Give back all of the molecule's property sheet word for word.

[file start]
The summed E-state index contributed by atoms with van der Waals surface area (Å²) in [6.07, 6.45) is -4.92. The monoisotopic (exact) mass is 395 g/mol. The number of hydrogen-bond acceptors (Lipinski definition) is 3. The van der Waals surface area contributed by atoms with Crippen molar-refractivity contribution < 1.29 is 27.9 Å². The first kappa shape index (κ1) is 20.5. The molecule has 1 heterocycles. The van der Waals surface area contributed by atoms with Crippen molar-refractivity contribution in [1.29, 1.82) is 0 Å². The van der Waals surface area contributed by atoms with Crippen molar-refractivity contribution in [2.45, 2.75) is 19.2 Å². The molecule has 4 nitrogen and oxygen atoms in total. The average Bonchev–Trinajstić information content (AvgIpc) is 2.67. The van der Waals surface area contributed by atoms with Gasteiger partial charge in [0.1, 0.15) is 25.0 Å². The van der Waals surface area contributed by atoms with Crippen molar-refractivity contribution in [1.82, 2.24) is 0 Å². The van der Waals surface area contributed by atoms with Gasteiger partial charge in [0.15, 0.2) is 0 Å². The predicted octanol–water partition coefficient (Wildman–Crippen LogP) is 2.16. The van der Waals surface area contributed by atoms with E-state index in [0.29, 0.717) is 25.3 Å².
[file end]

The summed E-state index contributed by atoms with van der Waals surface area (Å²) in [6.07, 6.45) is -4.92. The monoisotopic (exact) mass is 395 g/mol. The number of hydrogen-bond acceptors (Lipinski definition) is 3. The van der Waals surface area contributed by atoms with Crippen molar-refractivity contribution < 1.29 is 27.9 Å². The first kappa shape index (κ1) is 20.5. The molecule has 1 heterocycles. The van der Waals surface area contributed by atoms with Crippen molar-refractivity contribution in [1.29, 1.82) is 0 Å². The van der Waals surface area contributed by atoms with Crippen molar-refractivity contribution in [2.45, 2.75) is 19.2 Å². The molecule has 4 nitrogen and oxygen atoms in total. The average Bonchev–Trinajstić information content (AvgIpc) is 2.67. The van der Waals surface area contributed by atoms with Gasteiger partial charge in [0.1, 0.15) is 25.0 Å². The van der Waals surface area contributed by atoms with Crippen molar-refractivity contribution in [1.82, 2.24) is 0 Å². The van der Waals surface area contributed by atoms with Gasteiger partial charge in [0.15, 0.2) is 0 Å². The predicted octanol–water partition coefficient (Wildman–Crippen LogP) is 2.16. The van der Waals surface area contributed by atoms with E-state index in [0.29, 0.717) is 25.3 Å².